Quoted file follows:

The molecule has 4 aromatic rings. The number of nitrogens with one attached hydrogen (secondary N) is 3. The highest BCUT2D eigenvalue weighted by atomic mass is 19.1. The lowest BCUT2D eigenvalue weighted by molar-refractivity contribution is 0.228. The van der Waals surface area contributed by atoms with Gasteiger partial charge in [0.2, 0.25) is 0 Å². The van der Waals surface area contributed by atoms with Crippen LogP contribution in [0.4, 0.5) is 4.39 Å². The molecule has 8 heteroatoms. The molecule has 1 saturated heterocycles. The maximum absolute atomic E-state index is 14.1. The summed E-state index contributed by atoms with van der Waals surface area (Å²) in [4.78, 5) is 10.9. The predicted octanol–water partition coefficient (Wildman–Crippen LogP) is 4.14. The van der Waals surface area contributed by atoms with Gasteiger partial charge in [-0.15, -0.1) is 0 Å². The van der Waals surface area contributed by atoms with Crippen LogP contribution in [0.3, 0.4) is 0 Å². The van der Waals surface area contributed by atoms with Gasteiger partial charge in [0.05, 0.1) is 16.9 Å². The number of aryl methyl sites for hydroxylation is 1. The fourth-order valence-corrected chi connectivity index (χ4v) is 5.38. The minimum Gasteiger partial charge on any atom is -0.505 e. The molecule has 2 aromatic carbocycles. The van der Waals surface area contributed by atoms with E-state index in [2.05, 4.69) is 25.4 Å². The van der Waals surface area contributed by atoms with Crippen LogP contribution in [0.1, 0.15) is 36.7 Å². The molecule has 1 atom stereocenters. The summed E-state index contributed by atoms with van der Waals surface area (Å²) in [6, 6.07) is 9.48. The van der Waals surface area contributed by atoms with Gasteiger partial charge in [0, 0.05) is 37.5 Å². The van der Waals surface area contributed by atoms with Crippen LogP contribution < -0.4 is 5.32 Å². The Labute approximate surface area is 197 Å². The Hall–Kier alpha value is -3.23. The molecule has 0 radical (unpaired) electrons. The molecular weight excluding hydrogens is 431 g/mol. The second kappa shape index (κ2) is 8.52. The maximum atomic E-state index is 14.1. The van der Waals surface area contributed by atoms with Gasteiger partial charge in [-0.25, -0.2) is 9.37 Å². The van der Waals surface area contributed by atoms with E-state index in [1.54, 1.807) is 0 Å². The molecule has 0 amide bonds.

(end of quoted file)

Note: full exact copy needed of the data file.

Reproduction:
The molecule has 4 aromatic rings. The number of nitrogens with one attached hydrogen (secondary N) is 3. The highest BCUT2D eigenvalue weighted by atomic mass is 19.1. The lowest BCUT2D eigenvalue weighted by molar-refractivity contribution is 0.228. The van der Waals surface area contributed by atoms with Gasteiger partial charge in [0.2, 0.25) is 0 Å². The van der Waals surface area contributed by atoms with Crippen LogP contribution in [0.4, 0.5) is 4.39 Å². The molecule has 8 heteroatoms. The molecule has 1 saturated heterocycles. The maximum absolute atomic E-state index is 14.1. The summed E-state index contributed by atoms with van der Waals surface area (Å²) in [4.78, 5) is 10.9. The predicted octanol–water partition coefficient (Wildman–Crippen LogP) is 4.14. The van der Waals surface area contributed by atoms with Gasteiger partial charge in [-0.15, -0.1) is 0 Å². The van der Waals surface area contributed by atoms with Crippen LogP contribution in [0.3, 0.4) is 0 Å². The van der Waals surface area contributed by atoms with Gasteiger partial charge in [0.05, 0.1) is 16.9 Å². The number of aryl methyl sites for hydroxylation is 1. The fourth-order valence-corrected chi connectivity index (χ4v) is 5.38. The minimum Gasteiger partial charge on any atom is -0.505 e. The molecule has 2 aromatic carbocycles. The van der Waals surface area contributed by atoms with E-state index in [2.05, 4.69) is 25.4 Å². The van der Waals surface area contributed by atoms with Crippen LogP contribution in [0.1, 0.15) is 36.7 Å². The molecule has 1 atom stereocenters. The summed E-state index contributed by atoms with van der Waals surface area (Å²) in [6, 6.07) is 9.48. The van der Waals surface area contributed by atoms with Gasteiger partial charge in [0, 0.05) is 37.5 Å². The van der Waals surface area contributed by atoms with Crippen LogP contribution < -0.4 is 5.32 Å². The Labute approximate surface area is 197 Å². The Hall–Kier alpha value is -3.23. The molecule has 0 radical (unpaired) electrons. The molecular weight excluding hydrogens is 431 g/mol. The second kappa shape index (κ2) is 8.52. The maximum atomic E-state index is 14.1. The van der Waals surface area contributed by atoms with Gasteiger partial charge in [-0.25, -0.2) is 9.37 Å². The van der Waals surface area contributed by atoms with E-state index in [1.54, 1.807) is 0 Å². The molecule has 0 amide bonds.